ANCHORAGE (KTUU) - State government is considering the possibility of taking a bigger stake in a gasline mega-project that would connect North Slope reserves to market.
However, few details of the exact changes that might be on the horizon for the Alaska LNG Project have been made available so far.
A House-Senate resources panel is scheduled to receive an update from recently appointed Alaska Gasline Development Corporation executive director Keith Meyer. AGDC is currently an equal partner in the project, which is expected to cost the state, BP, ConocoPhillips and ExxonMobil $45 billion to $65 billion.
Gov. Bill Walker on Tuesday discussed the shifting plans for the Alaska LNG Project in an interview with KTUU.
AUSTIN BAIRD: What changes are you considering making to the Alaska LNG Project?
GOV. BILL WALKER: "We're continuing to look at all options to keep the project on the current time frame. On Feb. 9, when our partners said we need to look at a different structure in order to make that happen, one was a transition over to the state. We said, 'OK, we'll take a look at that.' We're in the process of looking into that now to see what that would look like. Other partners would be an option as well."
What exactly have each of the partners said they will do when pre-FEED ends and the front-end engineering and design phase begins?
"I can't foretell what each of the partners will say, but I have to thank them for coming to us in February -- literally, almost a year earlier than they're required to -- to say, 'Hey, we may not be in pre-FEED based on a number of other things that are happening around the world. For whatever reason -- they didn't give the specifics -- they just said, 'You should be aware of that, and here's an option you should take consideration of.' They gave us a heads up. We wouldn't have gone through this process if they hadn't brought that to our attention, and I really appreciate that they did that."
How much of the project is the state looking at buying out? Or how much added financial risk?
"I'm not sure there's much to buy out. We're all partners in a project that advances if it's there. There is an LLC they have, which is the land in Nikiski and the export license. That would certainly need to be negotiated, but really it would be a market-driven project like any other project. It wouldn't be financed by the State of Alaska. It would be financed by the project itself based on market contracts."
Moving into the FEED phase is projected to cost $2 billion. That's split among the AKLNG project partners, meaning the state-owned Alaska Gasline Development Corp. and the oil companies are currently scheduled to pay $500 million apiece. Let's say BP and ConocoPhillips back out. Would that mean the state is taking on another $1 billion of liability next year to move into FEED?
"That would be one option. The other option is to bring in other partners to replace them. Every trip I've made to the marketplace, they've always talked about, 'Can we get involved in the project?' They'll ask, can we get involved in the mid-stream -- which is the pipeline -- or the upstream, which is the fields and whatnot. So that's an option that the state has. Either we could take over that position, or we could go out and replace whoever is not in the project. But there's no scenario whatsoever that would involve the Permanent Fund at all. There's been a tremendous amount of misinformation spreading about that, and there's no scenario that the Permanent Fund would have a role in that at all. It's a project financed in the private equity markets. It would not be based with anything to do with the Permanent Fund."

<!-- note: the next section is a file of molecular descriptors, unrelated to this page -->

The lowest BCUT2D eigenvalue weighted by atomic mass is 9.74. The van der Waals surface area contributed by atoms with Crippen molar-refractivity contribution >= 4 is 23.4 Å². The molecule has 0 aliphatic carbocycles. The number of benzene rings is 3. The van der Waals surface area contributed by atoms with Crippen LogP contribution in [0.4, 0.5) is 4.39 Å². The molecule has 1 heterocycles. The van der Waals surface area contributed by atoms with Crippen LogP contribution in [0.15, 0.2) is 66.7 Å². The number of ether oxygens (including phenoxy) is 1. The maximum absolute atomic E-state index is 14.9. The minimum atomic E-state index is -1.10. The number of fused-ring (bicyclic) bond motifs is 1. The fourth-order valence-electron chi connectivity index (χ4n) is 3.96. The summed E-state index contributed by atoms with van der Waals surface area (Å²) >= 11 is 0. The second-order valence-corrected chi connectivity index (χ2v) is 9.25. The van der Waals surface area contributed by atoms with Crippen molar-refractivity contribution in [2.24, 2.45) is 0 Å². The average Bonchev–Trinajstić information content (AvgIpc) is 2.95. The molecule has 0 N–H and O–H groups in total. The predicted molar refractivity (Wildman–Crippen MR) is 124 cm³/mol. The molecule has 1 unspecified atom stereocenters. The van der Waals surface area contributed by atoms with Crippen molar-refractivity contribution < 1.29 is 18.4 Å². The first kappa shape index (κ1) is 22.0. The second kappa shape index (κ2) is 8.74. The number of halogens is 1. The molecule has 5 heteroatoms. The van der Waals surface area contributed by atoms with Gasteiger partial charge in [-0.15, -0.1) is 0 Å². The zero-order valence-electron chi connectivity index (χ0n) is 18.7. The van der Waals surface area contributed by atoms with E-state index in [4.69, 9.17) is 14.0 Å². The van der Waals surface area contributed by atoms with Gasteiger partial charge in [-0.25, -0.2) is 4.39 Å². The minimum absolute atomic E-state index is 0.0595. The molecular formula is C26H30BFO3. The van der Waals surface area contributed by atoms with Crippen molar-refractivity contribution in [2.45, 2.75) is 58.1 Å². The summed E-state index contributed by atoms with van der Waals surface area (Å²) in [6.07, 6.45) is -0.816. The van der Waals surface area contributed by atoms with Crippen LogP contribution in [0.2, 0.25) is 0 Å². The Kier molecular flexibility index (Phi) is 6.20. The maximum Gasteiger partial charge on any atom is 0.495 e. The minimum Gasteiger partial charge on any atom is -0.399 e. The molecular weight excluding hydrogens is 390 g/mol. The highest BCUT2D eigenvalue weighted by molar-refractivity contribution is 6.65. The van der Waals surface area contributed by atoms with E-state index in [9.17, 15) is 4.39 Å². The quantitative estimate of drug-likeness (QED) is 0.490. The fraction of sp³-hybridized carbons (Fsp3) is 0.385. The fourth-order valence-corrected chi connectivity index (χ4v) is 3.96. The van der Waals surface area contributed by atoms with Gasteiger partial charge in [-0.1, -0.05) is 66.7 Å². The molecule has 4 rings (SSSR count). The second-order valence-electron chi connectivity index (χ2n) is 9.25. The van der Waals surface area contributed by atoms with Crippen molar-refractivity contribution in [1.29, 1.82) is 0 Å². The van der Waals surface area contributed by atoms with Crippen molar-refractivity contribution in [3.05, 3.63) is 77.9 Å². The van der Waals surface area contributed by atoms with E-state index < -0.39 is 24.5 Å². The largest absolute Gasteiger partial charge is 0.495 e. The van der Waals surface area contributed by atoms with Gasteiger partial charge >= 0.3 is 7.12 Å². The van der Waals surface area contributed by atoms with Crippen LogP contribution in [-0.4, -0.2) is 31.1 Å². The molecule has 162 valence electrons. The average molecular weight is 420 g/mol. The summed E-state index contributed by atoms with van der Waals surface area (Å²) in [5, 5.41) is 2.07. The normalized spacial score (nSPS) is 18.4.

Which private equity firms and other potential financiers have you spoken with the most about financing?
"The first thing you have to do is talk to the market. Without the market, there's nothing to talk to financiers about. That's the number one priority: it's a market-driven project. Without a market commitment for this project, there won't be a project. That's who you start with. When I was in Japan in December, presented at an LNG summit there, every major buyer of LNG in the world was there, and they all came and said they were interested in the Alaska LNG Project. At that time, we could only talk about our slice of it because we're a 25 percent interest in it."
Do you worry that taking on a bigger role in financing the Alaska LNG Project may jeopardize the state's ability to get a Permanent Fund restructure as described in S.B. 128 or your overall fiscal plan off the ground?
"Oh no. This is not financed based upon the full faith and credit of the State of Alaska at all. This is a project financed, and these are done all over the world this way, they're based upon the financial strength of the project -- based not necessarily on the parties but the contracts on the market side."
Did the departures of Attorney General Craig Richards and acting Department of Natural Resources Commissioner Marty Rutherford have anything at all to do with the direction this project is going?
"No, it really didn't. Both of them have some unique skills and backgrounds, but it is not related to the project.
We asked about this in February when we reported on the contract Andy Mack had with your office, but I think it's worth revisiting this subject today: Is there a conflict of interest given that he is leaving a private equity firm, Pt Capital, to have an important role in the AKLNG Project and also the broad range of issues DNR is involved in? Does that concern you at all?
"No, those can all be worked out. And again, the lead on this project is AGDC and Keith Meyer, so I'm not concerned about any potential problems there."